bel·​li·​cose ˈbe-li-ˌkōs How to pronounce bellicose (audio)
: favoring or inclined to start quarrels or wars
bellicosity noun

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Don't War Over the Meaning of Bellicose

Since bellicose describes an attitude that hopes for actual war, the word is generally applied to nations and their leaders. In the 20th century, it was commonly used to describe such figures as Germany's Kaiser Wilhelm, Italy's Benito Mussolini, and Japan's General Tojo, leaders who believed their countries had everything to gain by starting wars. The international relations of a nation with a bellicose foreign policy tend to be stormy and difficult, and bellicosity usually makes the rest of the world very uneasy.

Choose the Right Synonym for bellicose

belligerent, bellicose, pugnacious, quarrelsome, contentious mean having an aggressive or fighting attitude.

belligerent often implies being actually at war or engaged in hostilities.

belligerent nations

bellicose suggests a disposition to fight.

a drunk in a bellicose mood

pugnacious suggests a disposition that takes pleasure in personal combat.

a pugnacious gangster

quarrelsome stresses an ill-natured readiness to fight without good cause.

the heat made us all quarrelsome

contentious implies perverse and irritating fondness for arguing and quarreling.

wearied by his contentious disposition

Examples of bellicose in a Sentence

Never in peacetime, perhaps, have the statements of our government officials been more relentlessly bellicose. Yet their actions have been comparatively cautious. New Yorker, 24 June 1985
For three centuries Viking raiders haunted western Europe. The bellicose Charlemagne himself felt menaced. Daniel J. Boorstin, The Discoverers, 1983
His evident calm, which always infuriated the opposition, must have irritated the bellicose colonel to a point at which he could control himself no longer. Michael Pearson, Those Damned Rebels, 1972
bellicose hockey players who seem to spend more time fighting than playing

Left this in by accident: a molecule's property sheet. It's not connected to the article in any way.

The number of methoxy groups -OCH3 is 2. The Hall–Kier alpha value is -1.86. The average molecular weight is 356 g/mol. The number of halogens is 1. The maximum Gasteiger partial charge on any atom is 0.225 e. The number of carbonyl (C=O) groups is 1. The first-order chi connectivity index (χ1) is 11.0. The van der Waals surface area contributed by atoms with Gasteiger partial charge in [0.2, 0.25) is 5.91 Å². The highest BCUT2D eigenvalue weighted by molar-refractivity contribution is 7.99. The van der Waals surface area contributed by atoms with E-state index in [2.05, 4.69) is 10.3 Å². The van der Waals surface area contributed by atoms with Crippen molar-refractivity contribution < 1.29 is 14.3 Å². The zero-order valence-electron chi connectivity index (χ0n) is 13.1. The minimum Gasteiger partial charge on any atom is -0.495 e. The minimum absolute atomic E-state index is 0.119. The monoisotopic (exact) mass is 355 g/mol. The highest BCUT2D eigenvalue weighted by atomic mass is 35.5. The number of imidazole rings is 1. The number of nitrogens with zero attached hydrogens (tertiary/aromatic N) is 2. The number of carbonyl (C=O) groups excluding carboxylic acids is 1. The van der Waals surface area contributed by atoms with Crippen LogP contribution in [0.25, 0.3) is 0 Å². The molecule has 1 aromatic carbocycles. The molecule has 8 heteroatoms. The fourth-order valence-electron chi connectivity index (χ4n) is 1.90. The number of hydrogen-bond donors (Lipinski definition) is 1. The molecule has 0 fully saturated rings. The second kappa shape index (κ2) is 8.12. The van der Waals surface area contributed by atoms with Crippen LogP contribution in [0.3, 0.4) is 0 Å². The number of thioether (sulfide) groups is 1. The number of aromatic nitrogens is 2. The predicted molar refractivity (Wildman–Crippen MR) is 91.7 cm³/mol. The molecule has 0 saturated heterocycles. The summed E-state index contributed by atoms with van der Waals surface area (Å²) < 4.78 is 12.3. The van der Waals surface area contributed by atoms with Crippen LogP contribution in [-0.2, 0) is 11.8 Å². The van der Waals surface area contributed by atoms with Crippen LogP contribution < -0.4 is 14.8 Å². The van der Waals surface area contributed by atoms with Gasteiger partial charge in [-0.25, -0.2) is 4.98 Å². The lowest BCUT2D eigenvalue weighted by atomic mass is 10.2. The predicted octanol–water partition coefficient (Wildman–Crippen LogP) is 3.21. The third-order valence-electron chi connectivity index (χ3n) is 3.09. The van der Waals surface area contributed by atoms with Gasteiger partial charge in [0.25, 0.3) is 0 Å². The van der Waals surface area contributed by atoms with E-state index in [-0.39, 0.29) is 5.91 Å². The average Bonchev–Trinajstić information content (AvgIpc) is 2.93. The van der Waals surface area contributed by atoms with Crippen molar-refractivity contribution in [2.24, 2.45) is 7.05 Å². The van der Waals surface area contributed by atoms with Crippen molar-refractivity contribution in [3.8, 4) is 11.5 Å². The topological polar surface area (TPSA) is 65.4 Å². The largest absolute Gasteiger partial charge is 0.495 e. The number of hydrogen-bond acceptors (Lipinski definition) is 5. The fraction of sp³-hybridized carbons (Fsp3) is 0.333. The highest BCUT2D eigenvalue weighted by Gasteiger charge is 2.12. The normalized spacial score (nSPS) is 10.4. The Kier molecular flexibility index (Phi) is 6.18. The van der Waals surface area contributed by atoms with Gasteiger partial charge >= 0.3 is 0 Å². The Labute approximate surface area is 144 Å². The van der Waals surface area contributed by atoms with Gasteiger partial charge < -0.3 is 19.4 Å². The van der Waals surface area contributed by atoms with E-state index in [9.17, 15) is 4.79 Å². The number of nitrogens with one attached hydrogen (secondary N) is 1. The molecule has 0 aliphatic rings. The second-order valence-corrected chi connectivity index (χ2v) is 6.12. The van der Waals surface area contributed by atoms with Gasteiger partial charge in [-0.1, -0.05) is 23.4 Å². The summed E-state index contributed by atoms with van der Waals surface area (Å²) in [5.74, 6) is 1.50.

Recent Examples on the Web Although these elections have been shambolic, pre-polling indicated Tshisekedi had strong support after running a highly populist, nationalist campaign peppered with bellicose speeches aimed at neighboring Rwanda. Katharine Houreld, Washington Post, 31 Dec. 2023 This is not a permission slip to act as bellicose jerks or hypocritical scoundrels. Andrew T. Walker, National Review, 31 Dec. 2023 But not without a preemptive visit to one of Trey’s bellicose Civil War reenactments, because apparently things were not sufficiently eccentric. Gary Goldstein, Los Angeles Times, 6 Oct. 2023 Even until his passing, Kissinger maintained a relatively less hawkish stance on U.S.-China relations when compared to the latest bellicose rhetoric on the hill in Washington, believing that such antagonistic relations would be bad for both superpowers and the world. Michael Sheldrick, Forbes, 30 Nov. 2023 China’s military advantage over the rest of the region is widening, and Beijing is becoming more bellicose in its territorial disputes with several of its neighbors. John Lee, Foreign Affairs, 21 Nov. 2023 Tucked around behind the wall are two side-by-side video projections, one showing the football game and the other a frenzied, bellicose crowd. Christopher Knight, Los Angeles Times, 15 Nov. 2023 Under Brad Smith, the company’s president and de facto head of government relations, Microsoft has built deep relationships in Washington and painted itself as a responsible corporate citizen that has shed its bellicose reputation. David McCabe, New York Times, 13 Oct. 2023 No bellicose rhetoric could obscure the fact that existing nuclear stockpiles were enough to destroy mankind. . . . Henry A. Kissinger, Foreign Affairs, 13 Oct. 2023 See More

These examples are programmatically compiled from various online sources to illustrate current usage of the word 'bellicose.' Any opinions expressed in the examples do not represent those of Merriam-Webster or its editors. Send us feedback about these examples.

Word History


Middle English, from Latin bellicosus, from bellicus of war, from bellum war

First Known Use

15th century, in the meaning defined above

Time Traveler
The first known use of bellicose was in the 15th century

Dictionary Entries Near bellicose

Cite this Entry

“Bellicose.” Dictionary, Merriam-Webster, Accessed 20 Feb. 2024.

Kids Definition


bel·​li·​cose ˈbel-ə-ˌkōs How to pronounce bellicose (audio)
: likely to quarrel or fight
bellicosity noun

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